Adding religion to the explosive cocktail
In recent years, the hostilities in Myanmar have taken on a religious dimension.
The June 2012 riots in Rakhine killed 77 people, injured 109 and affected 30,740 Rohingya Muslims as well as 14,328 Arakan Buddhists. A total of 17 mosques and 15 monasteries were burnt down. (Source: Irrawaddy)
The August 2014 riots took place in Mandalay, Myanmar’s second largest city. The hostilities between Buddhist and Muslim groups lasted four days.
It may not appear to be wholly rational but the Buddhists are afraid that the Muslims will marry and convert their women to Islam, take four wives, have lots of children, overrun the country, impose Syariah and one day turn Myanmar into an Islamic state.
Different culture, different nature
Rohingya man (above) and woman (below) interviewed by Al Jazeera.
“We live apart from each other”.
“We don’t eat their food and they don’t eat ours.”
Indeed both the Rohingya and Rakhine lead separate, parallel lives.
Last time fight Chinese, now scared of Christians
There’s a predictable pattern to politics. The push by similar forces will yield a set of similar outcomes.
In Malaysia, we already have Syariah and we might possibly get hudud. Dewan Rakyat Speaker Pandikar Amin is now reportedly mulling over whether to allow the motion for the private member’s hudud bill. PAS is hoping it will be debated in the next Parliament session.
While Myanmar is becoming strongly Buddhist nationalist, Malaysia is becoming strongly Muslim nationalist.
Expect ulama to sweep the board
Very soon PAS will hold its annual muktamar incorporating a triennial party election.
I forecast that Hadi Awang will retain his presidency of the Islamist party.
Tuan Ibrahim will win the PAS deputy presidency hands down. Ustaz Mohd Amar, Ustaz Idris Ahmad and Ustaz Iskandar Samad look set to coast to the three vice presidencies.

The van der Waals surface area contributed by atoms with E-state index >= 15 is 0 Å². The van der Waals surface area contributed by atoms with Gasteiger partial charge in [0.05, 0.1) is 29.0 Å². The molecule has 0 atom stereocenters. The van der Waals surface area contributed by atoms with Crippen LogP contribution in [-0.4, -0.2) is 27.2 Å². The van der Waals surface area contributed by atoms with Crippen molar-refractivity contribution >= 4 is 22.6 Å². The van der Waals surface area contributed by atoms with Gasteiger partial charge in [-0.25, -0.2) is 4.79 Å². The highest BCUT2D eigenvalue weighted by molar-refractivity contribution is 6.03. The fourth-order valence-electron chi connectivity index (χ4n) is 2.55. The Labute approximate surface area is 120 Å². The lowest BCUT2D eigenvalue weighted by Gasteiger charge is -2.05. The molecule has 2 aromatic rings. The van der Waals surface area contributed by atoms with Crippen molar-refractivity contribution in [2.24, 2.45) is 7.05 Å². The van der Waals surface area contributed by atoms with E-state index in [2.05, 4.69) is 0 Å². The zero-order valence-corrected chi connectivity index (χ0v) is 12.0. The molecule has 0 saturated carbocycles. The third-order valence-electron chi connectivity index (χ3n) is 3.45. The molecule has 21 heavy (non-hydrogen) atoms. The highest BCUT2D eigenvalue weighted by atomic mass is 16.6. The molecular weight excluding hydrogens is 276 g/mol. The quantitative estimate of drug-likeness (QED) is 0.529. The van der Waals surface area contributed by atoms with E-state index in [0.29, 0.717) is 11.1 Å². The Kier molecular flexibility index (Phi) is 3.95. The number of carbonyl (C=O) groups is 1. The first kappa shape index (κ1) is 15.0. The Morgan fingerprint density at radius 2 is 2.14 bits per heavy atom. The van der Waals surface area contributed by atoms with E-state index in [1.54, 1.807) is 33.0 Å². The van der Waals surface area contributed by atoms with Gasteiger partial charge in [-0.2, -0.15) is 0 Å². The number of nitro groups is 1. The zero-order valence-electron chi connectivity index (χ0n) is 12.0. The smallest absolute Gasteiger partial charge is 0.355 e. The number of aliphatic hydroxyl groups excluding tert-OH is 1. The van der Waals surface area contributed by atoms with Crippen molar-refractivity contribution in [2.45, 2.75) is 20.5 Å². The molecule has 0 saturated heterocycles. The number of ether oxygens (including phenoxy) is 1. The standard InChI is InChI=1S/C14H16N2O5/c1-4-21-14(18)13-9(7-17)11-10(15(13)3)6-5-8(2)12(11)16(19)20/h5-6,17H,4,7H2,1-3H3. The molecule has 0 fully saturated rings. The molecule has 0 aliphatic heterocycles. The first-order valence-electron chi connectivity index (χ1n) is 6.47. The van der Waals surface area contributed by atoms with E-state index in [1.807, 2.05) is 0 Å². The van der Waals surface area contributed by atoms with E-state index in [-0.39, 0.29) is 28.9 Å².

Nik Abduh will be victorious in the PAS Youth chief race by a mile. This charismatic son who has inherited his father Nik Aziz’s spiritual mantle is convinced that his party is being bullied by its coalition bedfellows – see Sinar Harian front page above.
The DAP evangelical politicians deserve a bouquet and Thank You note for helping the ulama regain their influence.
BELOW: Hannah the DAP Super CyberBully claims that “Utusan Malaysia remains free to poison minds”. Earlier she had wanted a JAIS officer to be suspended
Course is set, no turnaround option anymore
It doesn’t matter whether Najib or Tun prevails in the Umno power struggle. Either or, their Malay party is still heading down the path of Islamic orthodoxy – this is the logic of the developing situation.
Both Najib’s and Tun’s camp want ‘Malay unity’ in order to save Putrajaya from falling to Pakatan. Umno needs PAS whereas PAS does not really need Umno. Hence it is Umno which will have to bow to the terms set by PAS.
Malays believe closing ranks is most necessary to prevent the DAP from grabbing control of the country come the next election. This fear is far more grounded compared to the fear that the Buddhists in Myanmar harbour.
Surah Al-Baqarah reminds us of the dissemblers
Malays fear Christianization, especially when so many of the DAP legislators in Parliament and the state assemblies are Christian.
The number of opposition YBs who are Christian is much greater than you suspect because they are Christians who do not use Christian names, e.g. Ong Kian Ming, Yeo Bee Yin, Lim Lip Eng, Teo Nie Ching and Rajiv Rishyakaran or they hide their Christian names, e.g. Ngeh Koo Ham (James) and Nga Kor Ming (David).
Or they belong to communities that are not traditionally Christian, such as Mary Josephine Prittam Singh who is the DAP Adun for Rahang in Negeri Sembilan.
The Malays who protested the church cross in Taman Medan are only the tip of the iceberg.